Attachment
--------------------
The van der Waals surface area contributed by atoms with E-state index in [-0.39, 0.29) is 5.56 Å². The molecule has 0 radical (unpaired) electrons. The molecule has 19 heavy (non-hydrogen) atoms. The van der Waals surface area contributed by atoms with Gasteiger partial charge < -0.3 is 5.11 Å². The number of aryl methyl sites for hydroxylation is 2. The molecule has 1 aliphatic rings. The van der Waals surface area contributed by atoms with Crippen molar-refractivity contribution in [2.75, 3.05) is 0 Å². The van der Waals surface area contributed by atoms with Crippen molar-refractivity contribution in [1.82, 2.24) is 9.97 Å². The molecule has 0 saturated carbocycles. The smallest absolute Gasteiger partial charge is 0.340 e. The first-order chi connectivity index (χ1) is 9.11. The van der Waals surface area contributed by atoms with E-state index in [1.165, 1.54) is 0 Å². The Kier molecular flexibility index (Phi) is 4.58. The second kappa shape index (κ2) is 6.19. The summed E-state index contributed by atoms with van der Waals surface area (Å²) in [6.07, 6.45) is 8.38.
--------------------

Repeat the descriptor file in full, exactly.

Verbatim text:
The van der Waals surface area contributed by atoms with E-state index in [-0.39, 0.29) is 5.56 Å². The molecule has 0 radical (unpaired) electrons. The molecule has 19 heavy (non-hydrogen) atoms. The van der Waals surface area contributed by atoms with Gasteiger partial charge < -0.3 is 5.11 Å². The number of aryl methyl sites for hydroxylation is 2. The molecule has 1 aliphatic rings. The van der Waals surface area contributed by atoms with Crippen molar-refractivity contribution in [2.75, 3.05) is 0 Å². The van der Waals surface area contributed by atoms with Crippen molar-refractivity contribution in [1.82, 2.24) is 9.97 Å². The molecule has 0 saturated carbocycles. The smallest absolute Gasteiger partial charge is 0.340 e. The first-order chi connectivity index (χ1) is 9.11. The van der Waals surface area contributed by atoms with E-state index in [1.165, 1.54) is 0 Å². The Kier molecular flexibility index (Phi) is 4.58. The second kappa shape index (κ2) is 6.19. The summed E-state index contributed by atoms with van der Waals surface area (Å²) in [6.07, 6.45) is 8.38.